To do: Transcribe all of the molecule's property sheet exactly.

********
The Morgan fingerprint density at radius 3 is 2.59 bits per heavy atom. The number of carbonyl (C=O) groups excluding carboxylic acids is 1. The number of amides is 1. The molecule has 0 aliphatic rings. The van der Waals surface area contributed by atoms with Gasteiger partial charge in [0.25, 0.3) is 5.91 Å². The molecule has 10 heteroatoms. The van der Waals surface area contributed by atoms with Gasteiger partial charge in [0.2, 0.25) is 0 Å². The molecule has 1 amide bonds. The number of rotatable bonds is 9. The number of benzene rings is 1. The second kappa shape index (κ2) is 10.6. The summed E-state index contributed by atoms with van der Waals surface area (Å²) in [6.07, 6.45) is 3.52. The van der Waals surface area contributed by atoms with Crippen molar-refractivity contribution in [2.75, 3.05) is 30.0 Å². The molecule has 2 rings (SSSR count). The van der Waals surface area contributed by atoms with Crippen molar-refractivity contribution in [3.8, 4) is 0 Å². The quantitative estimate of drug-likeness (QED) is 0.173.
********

The Morgan fingerprint density at radius 3 is 2.59 bits per heavy atom. The number of carbonyl (C=O) groups excluding carboxylic acids is 1. The number of amides is 1. The molecule has 0 aliphatic rings. The van der Waals surface area contributed by atoms with Gasteiger partial charge in [0.25, 0.3) is 5.91 Å². The molecule has 10 heteroatoms. The van der Waals surface area contributed by atoms with Gasteiger partial charge in [0.2, 0.25) is 0 Å². The molecule has 1 amide bonds. The number of rotatable bonds is 9. The number of benzene rings is 1. The second kappa shape index (κ2) is 10.6. The summed E-state index contributed by atoms with van der Waals surface area (Å²) in [6.07, 6.45) is 3.52. The van der Waals surface area contributed by atoms with Crippen molar-refractivity contribution in [2.75, 3.05) is 30.0 Å². The molecule has 2 rings (SSSR count). The van der Waals surface area contributed by atoms with Crippen molar-refractivity contribution in [3.8, 4) is 0 Å². The quantitative estimate of drug-likeness (QED) is 0.173.